This is like a little mini crib for baby. As bassinet is a great way for babies to have their own sleep space in your room. Position it right next to you bed so you have easy access if baby should cry during the night. Modern bassinets have supportive mesh sides to allow breathing is they roll over. These also help you to see baby easily when you are lying in bed.
These cribs attach to your bed with no side barrier, giving you instant access to baby. They are a great way to get the closeness of bed sharing without the safety risk. No need to even sit up to tend to baby. They are fantastic for breastfeeding, whilst giving baby their own safe area to sleep.
Benefits of Cosleeping With a Newborn
Whether you chose to co-sleep by bed sharing or room sharing there are some shared benefits between the two methods.
Easier night feeds
Co-sleeping makes breastfeeding so much easier. You don’t need to get up and settle in another room. Simply let baby settle in bed with you and feed whilst side lying. You usually only need to be awake to attach baby and then you can snooze throughout a feed. This method of night feeds encourages longer breastfeeding relationships.
Reduced Risk of SIDS
Babies who sleep alone are 4 times more at risk of SIDS than babies who co-sleep. Countries where co-sleeping is the norm have the lowest rates if SIDS. A slight increase in carbon dioxide from parent breath stimulates baby to breathe more. Co sleeping babies also tend to sleep more on their back or sides which is a big factor in preventing SIDS.
Babies Cry Less
Co sleeping causes baby to startle less during the night. Startling can cause a baby to cry, so babies who sleep alone cry up to 4 minutes more than a co sleeping baby. Your baby will cry less because you are able to respond to their needs quicker when you are co-sleeping.
Parents get more sleep
With reduced crying and easier night feeds, co-sleeping leads to minimal disruptions during the night. Compare this to solo sleeping where you need to constantly get up to tend to baby in another room. A baby monitor may also cause more disruption to your partners sleep than if baby was in the room with you.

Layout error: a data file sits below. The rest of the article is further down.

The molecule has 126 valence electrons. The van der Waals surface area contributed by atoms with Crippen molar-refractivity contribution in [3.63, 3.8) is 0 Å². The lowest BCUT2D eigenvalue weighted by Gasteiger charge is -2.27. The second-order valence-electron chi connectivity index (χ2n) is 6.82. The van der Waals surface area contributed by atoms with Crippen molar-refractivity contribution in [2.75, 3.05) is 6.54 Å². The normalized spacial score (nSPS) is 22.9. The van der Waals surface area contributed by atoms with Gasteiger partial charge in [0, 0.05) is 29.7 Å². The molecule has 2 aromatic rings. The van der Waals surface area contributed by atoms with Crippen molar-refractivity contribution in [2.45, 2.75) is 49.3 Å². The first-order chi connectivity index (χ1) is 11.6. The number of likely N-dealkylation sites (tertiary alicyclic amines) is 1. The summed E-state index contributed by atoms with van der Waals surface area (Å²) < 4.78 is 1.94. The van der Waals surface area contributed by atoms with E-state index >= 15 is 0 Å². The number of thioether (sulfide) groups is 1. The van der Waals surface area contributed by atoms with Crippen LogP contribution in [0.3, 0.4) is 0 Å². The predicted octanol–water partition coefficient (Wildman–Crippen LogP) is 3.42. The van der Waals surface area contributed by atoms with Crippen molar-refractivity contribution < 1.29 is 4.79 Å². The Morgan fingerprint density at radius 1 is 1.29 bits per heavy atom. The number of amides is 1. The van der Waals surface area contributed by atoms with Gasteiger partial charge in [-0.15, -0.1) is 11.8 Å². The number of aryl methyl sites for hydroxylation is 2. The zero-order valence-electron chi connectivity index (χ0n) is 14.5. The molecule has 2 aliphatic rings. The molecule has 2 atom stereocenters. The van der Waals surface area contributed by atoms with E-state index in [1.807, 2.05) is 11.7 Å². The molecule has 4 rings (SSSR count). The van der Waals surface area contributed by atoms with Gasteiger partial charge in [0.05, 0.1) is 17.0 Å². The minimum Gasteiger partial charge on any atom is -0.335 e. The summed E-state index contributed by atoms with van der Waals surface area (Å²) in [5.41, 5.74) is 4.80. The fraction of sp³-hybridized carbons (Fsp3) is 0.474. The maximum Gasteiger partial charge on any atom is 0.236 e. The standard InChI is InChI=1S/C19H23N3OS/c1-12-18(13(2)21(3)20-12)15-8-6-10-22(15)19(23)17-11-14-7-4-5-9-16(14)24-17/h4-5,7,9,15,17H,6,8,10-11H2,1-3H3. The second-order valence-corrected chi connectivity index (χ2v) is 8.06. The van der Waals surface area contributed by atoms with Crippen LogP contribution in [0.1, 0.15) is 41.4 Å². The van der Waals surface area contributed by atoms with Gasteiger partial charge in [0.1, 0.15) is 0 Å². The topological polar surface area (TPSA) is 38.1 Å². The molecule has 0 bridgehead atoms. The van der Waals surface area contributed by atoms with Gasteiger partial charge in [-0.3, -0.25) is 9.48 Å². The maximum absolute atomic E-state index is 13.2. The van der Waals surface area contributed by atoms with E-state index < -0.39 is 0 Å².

Co sleeping babies are known to have better breathing rates, heart rates and maintain their temperature better. The feeling of security the closeness give them reduce their stress levels. Babies who experience less stress have better emotional and brain development in later life.
There are certain circumstance under which you should never co-sleep by bed sharing. Even room sharing put you at higher risk of taking baby temporarily into bed and falling asleep. These factors are known to increase your baby’s risk of SIDS or suffocation.
If you have drunk alcohol it can make you sleepy and affect your ability to wake. Even if you’ve has only one glass of wine it’s advisable not to co-sleep with baby. If you bed share with baby in the middle, then it’s important your partner is not under the influence of alcohol.
If you or your partner is a smoker then it is advises you do not bed share. Smoking release second hand toxins into the air for hours after a cigarette. This reduces the amount of oxygen available to you and baby. This dulls your sense and make you less reactive to baby. For baby it interferes with their breathing patterns and put them at higher risk of SIDS.
Any medication which makes you sleepy or drowsy should not be taken when co-sleeping. These medications put you into a deep sleep and can make you unaware of baby in the bed. This includes sleeping tablets as well as certain antidepressants, flu and cold remedies or pain killers.
Most parents are exhausted from sudden changes to their sleep patterns. Conditions such as anemia, pain or thyroid disorders can all increase your levels of fatigue. This makes you less responsive to baby and unaware of their presence. Try to get as much sleep during the day as possible to avoid this.
Avoid bed sharing if you suffer from a sleep disorder which can make you unresponsive. Conditions such a sleep apnoea, narcolepsy or sleep paralysis will all make you unable to respond to baby should they be distressed. Room sharing is still great option and may be advisable so you partner can tend to baby if you are unable to.
Never sleep with your baby on an arm chair or sofa. When co-sleeping this is the most dangerous place to sleep. This is mostly due to parent being excessively tired and unintentionally co-sleeping. Babies can become easily wedged between the arms and the parent and become trapped or suffocate.
Low Birth Weight or Premature
If your baby was born before 37 weeks or weighted under 2.5kg then you should not bed share. Premature and low birth weight babies are at greater risk of SIDS. Although unknown it is thought that their immature development makes them unable to cope with a bed sharing environment. These babies do greatly benefit from co-sleeping by room sharing.